Caravan fire safety

David Gilchrist — 5 December 2017

Fire. It’s perhaps the worst nightmare of any caravanner, bringing with it the destruction of possessions and treasured mementos, and the risk of the loss of life.

While caravans typically have fire extinguishers by the door and some travellers keep fire blankets usually near the door, there is always the problem of what to do when your exit is blocked and you can’t get to the door.


In March this year, that nightmare became a reality when emergency services were unable to stop a fire destroying a caravan in Elliott Heads. Two years ago, a caravan parked at the Dinjerra Road Rest Area just off the Pacific Highway near Grafton, NSW, went up in flames causing severe burns to a large portion of the occupant’s body and destroying the van. While the numbers of caravan fires are not large, the question of needing to escape a fire is back of mind for most travellers. It’s a problem that may well be especially important for owners of smaller, older vans that typically have smaller windows. After all, if your only escape is a window, a small one may not be a good choice.  


Escaping a caravan inferno through a window might seem to many travellers to be a worthwhile option. It’s worth knowing what sort of window you might need if escape is the only choice. Here’s the rub, there are no Australian requirements for escape windows to be fitted to caravans. However, if you are still considering a modification, perhaps the the Australian Design Standards that cover buses and motorhomes might be a useful guide. Those guidelines say escape windows should be at 500mm high and 600mm wide with an area of at least 0.4 square metres.

However, that’s not the end of the problem. According to the same standards, each emergency window needs to be able to be operated from both inside and from outside the vehicle and equipped with a window-ejecting device. They need to be capable of being easily and instantaneously operated by one adult by means of a device which can be non-destructively tested in-service.

And just as you think you’ve got that covered, you need something with which you can break the window, and the window needs to be able to be locked from the outside while always being able to be opened from the inside.

Then there’s the problem of where to put it. Going by the same standards as a guide, a caravan emergency window that could easily be at least one metre above the ground would then need something on the outside to help those inside descend to the ground like a footrest.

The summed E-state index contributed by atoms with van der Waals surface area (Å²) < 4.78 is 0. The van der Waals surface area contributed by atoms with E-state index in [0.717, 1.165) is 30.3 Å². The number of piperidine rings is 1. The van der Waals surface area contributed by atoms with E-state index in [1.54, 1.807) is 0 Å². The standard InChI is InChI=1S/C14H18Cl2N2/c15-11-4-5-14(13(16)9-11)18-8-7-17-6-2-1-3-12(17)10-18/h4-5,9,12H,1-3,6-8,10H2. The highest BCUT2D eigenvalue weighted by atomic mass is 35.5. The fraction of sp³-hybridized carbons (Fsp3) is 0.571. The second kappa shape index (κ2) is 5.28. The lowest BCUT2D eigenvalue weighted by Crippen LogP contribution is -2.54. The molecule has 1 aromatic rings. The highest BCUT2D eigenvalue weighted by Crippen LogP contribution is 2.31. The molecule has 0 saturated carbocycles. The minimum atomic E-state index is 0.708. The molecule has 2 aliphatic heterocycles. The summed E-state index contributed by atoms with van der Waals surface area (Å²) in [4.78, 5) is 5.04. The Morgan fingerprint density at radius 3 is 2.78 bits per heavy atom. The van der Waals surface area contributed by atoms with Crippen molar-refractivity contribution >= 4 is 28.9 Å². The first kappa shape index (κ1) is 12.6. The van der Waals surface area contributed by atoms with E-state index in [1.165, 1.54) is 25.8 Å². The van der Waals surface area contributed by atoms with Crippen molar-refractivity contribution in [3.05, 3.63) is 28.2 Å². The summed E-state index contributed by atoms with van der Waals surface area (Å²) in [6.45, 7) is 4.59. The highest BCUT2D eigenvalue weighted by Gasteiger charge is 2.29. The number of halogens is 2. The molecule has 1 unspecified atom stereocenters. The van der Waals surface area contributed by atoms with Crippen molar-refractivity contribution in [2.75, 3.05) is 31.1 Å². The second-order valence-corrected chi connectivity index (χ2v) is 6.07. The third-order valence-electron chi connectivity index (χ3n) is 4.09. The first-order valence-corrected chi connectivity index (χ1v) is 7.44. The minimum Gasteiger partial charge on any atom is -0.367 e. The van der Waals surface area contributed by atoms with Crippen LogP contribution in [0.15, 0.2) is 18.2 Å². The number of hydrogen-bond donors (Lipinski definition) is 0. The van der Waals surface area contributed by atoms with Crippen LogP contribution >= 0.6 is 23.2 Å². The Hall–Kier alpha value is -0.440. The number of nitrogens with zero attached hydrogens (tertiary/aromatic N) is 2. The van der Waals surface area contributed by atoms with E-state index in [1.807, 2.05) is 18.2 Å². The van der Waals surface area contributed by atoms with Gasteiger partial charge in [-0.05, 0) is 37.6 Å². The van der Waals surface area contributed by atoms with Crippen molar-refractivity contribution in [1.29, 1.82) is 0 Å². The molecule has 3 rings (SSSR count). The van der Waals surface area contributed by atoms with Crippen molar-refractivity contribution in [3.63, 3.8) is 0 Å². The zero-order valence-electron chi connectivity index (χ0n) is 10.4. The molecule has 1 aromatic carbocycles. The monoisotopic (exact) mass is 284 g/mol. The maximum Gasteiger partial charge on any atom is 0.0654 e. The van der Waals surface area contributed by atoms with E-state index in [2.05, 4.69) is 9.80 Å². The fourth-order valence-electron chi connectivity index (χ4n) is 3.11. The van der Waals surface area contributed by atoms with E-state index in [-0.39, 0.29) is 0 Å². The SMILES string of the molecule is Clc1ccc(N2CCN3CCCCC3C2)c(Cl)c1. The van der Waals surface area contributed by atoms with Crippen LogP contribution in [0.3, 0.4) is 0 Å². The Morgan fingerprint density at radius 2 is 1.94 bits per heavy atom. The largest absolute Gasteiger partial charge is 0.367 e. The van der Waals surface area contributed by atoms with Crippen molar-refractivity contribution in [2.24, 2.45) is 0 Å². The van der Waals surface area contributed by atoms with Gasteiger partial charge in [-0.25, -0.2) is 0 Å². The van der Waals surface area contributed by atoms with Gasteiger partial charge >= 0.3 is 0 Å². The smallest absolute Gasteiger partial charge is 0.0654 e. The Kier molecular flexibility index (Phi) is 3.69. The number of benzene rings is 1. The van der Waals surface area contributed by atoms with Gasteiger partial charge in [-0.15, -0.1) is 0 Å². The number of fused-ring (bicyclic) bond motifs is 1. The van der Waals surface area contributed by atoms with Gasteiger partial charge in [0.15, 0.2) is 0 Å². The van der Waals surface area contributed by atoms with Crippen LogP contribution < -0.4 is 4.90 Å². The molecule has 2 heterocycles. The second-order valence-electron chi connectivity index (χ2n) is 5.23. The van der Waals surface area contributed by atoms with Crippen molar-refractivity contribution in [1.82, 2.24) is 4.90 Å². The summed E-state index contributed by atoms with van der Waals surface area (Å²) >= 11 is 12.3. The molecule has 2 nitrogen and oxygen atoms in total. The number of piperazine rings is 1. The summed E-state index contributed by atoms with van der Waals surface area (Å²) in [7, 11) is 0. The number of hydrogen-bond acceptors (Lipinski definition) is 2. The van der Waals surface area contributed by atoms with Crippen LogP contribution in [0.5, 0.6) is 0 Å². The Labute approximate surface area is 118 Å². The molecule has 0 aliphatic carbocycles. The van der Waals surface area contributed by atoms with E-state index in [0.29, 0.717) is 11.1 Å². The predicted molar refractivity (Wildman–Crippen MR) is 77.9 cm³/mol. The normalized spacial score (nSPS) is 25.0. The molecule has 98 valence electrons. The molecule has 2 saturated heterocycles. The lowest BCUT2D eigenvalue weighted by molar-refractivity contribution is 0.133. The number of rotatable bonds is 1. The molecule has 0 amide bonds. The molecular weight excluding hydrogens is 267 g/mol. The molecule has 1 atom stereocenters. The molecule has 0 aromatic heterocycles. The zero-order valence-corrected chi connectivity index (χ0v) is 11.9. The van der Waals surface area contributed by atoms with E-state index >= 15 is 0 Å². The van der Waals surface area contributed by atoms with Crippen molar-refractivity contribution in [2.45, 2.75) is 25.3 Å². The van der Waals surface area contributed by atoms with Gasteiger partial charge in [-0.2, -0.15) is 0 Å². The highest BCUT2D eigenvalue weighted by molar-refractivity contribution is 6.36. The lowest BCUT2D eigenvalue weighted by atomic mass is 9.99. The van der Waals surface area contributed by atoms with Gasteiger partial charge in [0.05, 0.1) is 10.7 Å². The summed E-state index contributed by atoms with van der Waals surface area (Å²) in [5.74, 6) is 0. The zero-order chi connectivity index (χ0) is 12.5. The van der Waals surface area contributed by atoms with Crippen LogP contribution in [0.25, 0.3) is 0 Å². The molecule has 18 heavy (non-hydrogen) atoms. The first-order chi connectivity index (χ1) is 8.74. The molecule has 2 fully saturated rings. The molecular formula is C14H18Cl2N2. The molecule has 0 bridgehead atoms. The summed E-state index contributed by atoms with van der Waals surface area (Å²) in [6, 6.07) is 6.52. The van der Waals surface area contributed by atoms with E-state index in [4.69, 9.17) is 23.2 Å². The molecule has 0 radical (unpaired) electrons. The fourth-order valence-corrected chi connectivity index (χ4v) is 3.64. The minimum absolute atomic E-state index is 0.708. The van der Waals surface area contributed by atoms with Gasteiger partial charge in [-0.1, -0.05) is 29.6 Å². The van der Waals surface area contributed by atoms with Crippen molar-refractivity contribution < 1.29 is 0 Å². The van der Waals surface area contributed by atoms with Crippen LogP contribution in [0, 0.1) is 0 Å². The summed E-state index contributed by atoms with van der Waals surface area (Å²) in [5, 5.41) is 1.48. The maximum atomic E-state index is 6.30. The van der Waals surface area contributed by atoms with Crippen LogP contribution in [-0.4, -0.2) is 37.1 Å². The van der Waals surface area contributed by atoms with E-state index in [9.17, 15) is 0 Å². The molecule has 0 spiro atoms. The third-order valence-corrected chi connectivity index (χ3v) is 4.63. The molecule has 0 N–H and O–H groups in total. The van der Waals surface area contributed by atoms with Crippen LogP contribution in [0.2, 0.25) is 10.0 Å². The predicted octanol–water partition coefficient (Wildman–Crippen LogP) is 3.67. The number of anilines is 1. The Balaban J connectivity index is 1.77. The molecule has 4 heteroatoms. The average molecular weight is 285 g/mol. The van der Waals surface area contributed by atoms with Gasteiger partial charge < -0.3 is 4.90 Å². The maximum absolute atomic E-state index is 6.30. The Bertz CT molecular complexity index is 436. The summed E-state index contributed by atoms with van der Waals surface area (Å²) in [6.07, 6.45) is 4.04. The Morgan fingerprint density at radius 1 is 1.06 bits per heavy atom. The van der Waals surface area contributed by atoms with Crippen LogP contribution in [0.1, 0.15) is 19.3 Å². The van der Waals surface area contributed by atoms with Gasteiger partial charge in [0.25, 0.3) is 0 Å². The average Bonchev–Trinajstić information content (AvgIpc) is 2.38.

So, considering the array of complex problems associated with providing emergency exit windows, it is perhaps not surprising no caravan window manufacturers we found, including Camec and Dometic, sell windows rated as emergency exits for caravans.


Caravan repairer Shane Williams from The Caravan Repair Man at Narangba north of Brisbane says that for someone of his build, kicking out a caravan window in order to escape wouldn’t be a problem. 

He says that someone smaller and older who doesn’t have enough strength or flexibility might have a significant problem. That’s because Shane says most windows are held in with screws and a binding material like silicon. 

Although he admitted that not all caravan windows are as secure with some caravan manufacturers holding windows in with ‘foam’ and silicon.

Nonetheless, Shane reckons that kicking out the frame of the window is unlikely while kicking out the window pane is potentially easier. Having said that, he cautions against caravanners relying on the sheer chance of removing a window pane in an emergency, saying it’s not something he’s ever tried.

Although not a fire expert, he says, “My main concern, if you are in a caravan and it’s burning, you have just added a whole lot of oxygen really quickly to a fire – it probably would go straight up. So, I’d imagine you’d want to get out straight away.”

On reflection, the camera-shy yet burly repairer recommended that instead of hoping to crawl through a window in the event of a raging fire blocking your access to the door it’s better to plan ahead. He said, from his own experience being caught in a burning boat, “the main thing you ought to have is an escape plan and practise it.”

“I’d hate to burn to death so I’ve always got a bit of plan as to how I’m getting out of anywhere,” he said. For Shane, that plan would be to undo the window lock, unwind it fully and crawl out whenever exit through the doorway is impossible.


Typical of other state emergency departments the Queensland Fire and Emergency Service’s advice agrees with Shane. The QFES recommends the use of an escape plan before you head off.

What’s more, their recommendation is to know where escape windows and hatches are and how they work and to keep escape routes clear of obstructions as well as checking that smoke alarms are working.

Among their many safety tips, the QFES recommends safety equipment should include a fire extinguisher and a fire blanket kept near the doors and to remember to replace used fire blankets and make sure fire extinguishers are fully charged, inspected and regularly serviced.

In the end, regardless of your ability to exit through an open window or not, the advice is to seek out further professional information from your state fire and emergency service, keep a comprehensive plan and practise it to avoid being another tragic caravan story and to help keep all your travels safe.

The full feature appeared in Caravan World #570. Subscribe today for the latest caravan reviews and news every month! 


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